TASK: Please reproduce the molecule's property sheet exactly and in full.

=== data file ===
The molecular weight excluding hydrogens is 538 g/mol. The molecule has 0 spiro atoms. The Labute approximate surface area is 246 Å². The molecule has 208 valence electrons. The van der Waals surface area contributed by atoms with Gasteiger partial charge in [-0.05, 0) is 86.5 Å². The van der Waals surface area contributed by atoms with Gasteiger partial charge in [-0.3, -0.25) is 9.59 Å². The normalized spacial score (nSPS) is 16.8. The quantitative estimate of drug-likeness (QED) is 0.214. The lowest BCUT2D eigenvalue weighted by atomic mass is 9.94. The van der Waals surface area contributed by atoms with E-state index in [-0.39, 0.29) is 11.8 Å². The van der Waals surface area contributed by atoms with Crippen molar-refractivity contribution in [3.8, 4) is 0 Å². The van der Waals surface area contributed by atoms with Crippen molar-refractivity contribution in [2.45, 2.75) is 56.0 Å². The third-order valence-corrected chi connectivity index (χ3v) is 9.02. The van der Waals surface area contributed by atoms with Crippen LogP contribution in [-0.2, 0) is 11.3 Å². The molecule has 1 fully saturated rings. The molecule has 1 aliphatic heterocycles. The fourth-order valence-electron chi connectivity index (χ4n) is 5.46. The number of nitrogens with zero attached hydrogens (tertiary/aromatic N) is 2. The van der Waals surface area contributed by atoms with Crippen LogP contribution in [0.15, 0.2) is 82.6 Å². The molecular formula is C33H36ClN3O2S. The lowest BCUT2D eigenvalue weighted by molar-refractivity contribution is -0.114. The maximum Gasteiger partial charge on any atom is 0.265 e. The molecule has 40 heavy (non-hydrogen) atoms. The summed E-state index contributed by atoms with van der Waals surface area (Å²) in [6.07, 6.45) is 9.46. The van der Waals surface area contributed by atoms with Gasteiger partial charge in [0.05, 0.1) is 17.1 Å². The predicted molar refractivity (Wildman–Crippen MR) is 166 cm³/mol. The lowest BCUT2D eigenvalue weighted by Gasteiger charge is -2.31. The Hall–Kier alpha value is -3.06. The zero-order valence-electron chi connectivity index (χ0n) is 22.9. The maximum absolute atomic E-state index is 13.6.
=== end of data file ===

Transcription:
The molecular weight excluding hydrogens is 538 g/mol. The molecule has 0 spiro atoms. The Labute approximate surface area is 246 Å². The molecule has 208 valence electrons. The van der Waals surface area contributed by atoms with Gasteiger partial charge in [-0.05, 0) is 86.5 Å². The van der Waals surface area contributed by atoms with Gasteiger partial charge in [-0.3, -0.25) is 9.59 Å². The normalized spacial score (nSPS) is 16.8. The quantitative estimate of drug-likeness (QED) is 0.214. The lowest BCUT2D eigenvalue weighted by atomic mass is 9.94. The van der Waals surface area contributed by atoms with E-state index in [-0.39, 0.29) is 11.8 Å². The van der Waals surface area contributed by atoms with Crippen molar-refractivity contribution in [3.8, 4) is 0 Å². The van der Waals surface area contributed by atoms with Crippen molar-refractivity contribution in [2.45, 2.75) is 56.0 Å². The third-order valence-corrected chi connectivity index (χ3v) is 9.02. The van der Waals surface area contributed by atoms with Crippen LogP contribution in [-0.2, 0) is 11.3 Å². The molecule has 1 fully saturated rings. The molecule has 1 aliphatic heterocycles. The fourth-order valence-electron chi connectivity index (χ4n) is 5.46. The number of nitrogens with zero attached hydrogens (tertiary/aromatic N) is 2. The van der Waals surface area contributed by atoms with Crippen LogP contribution in [0.15, 0.2) is 82.6 Å². The molecular formula is C33H36ClN3O2S. The lowest BCUT2D eigenvalue weighted by molar-refractivity contribution is -0.114. The maximum Gasteiger partial charge on any atom is 0.265 e. The molecule has 40 heavy (non-hydrogen) atoms. The summed E-state index contributed by atoms with van der Waals surface area (Å²) in [6.07, 6.45) is 9.46. The van der Waals surface area contributed by atoms with Gasteiger partial charge in [0.05, 0.1) is 17.1 Å². The predicted molar refractivity (Wildman–Crippen MR) is 166 cm³/mol. The lowest BCUT2D eigenvalue weighted by Gasteiger charge is -2.31. The Hall–Kier alpha value is -3.06. The zero-order valence-electron chi connectivity index (χ0n) is 22.9. The maximum absolute atomic E-state index is 13.6.